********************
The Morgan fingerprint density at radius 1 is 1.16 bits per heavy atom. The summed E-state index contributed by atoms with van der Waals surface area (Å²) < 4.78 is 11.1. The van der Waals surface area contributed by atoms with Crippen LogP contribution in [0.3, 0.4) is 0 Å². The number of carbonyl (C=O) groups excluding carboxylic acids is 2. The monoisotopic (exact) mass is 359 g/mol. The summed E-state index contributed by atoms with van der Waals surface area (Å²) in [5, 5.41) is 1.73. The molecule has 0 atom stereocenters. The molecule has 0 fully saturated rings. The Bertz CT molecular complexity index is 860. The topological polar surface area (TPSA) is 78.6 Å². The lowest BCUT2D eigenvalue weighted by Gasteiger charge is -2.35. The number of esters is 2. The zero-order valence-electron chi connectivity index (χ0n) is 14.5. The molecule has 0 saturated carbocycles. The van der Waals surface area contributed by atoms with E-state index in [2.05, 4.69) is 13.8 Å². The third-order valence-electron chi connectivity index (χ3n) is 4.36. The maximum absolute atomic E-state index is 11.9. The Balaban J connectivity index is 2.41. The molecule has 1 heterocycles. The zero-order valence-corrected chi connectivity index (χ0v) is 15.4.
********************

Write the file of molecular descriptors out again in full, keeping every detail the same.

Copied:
The Morgan fingerprint density at radius 1 is 1.16 bits per heavy atom. The summed E-state index contributed by atoms with van der Waals surface area (Å²) < 4.78 is 11.1. The van der Waals surface area contributed by atoms with Crippen LogP contribution in [0.3, 0.4) is 0 Å². The number of carbonyl (C=O) groups excluding carboxylic acids is 2. The monoisotopic (exact) mass is 359 g/mol. The summed E-state index contributed by atoms with van der Waals surface area (Å²) in [5, 5.41) is 1.73. The molecule has 0 atom stereocenters. The molecule has 0 fully saturated rings. The Bertz CT molecular complexity index is 860. The topological polar surface area (TPSA) is 78.6 Å². The lowest BCUT2D eigenvalue weighted by Gasteiger charge is -2.35. The number of esters is 2. The zero-order valence-electron chi connectivity index (χ0n) is 14.5. The molecule has 0 saturated carbocycles. The van der Waals surface area contributed by atoms with E-state index in [2.05, 4.69) is 13.8 Å². The third-order valence-electron chi connectivity index (χ3n) is 4.36. The maximum absolute atomic E-state index is 11.9. The Balaban J connectivity index is 2.41. The molecule has 1 heterocycles. The zero-order valence-corrected chi connectivity index (χ0v) is 15.4.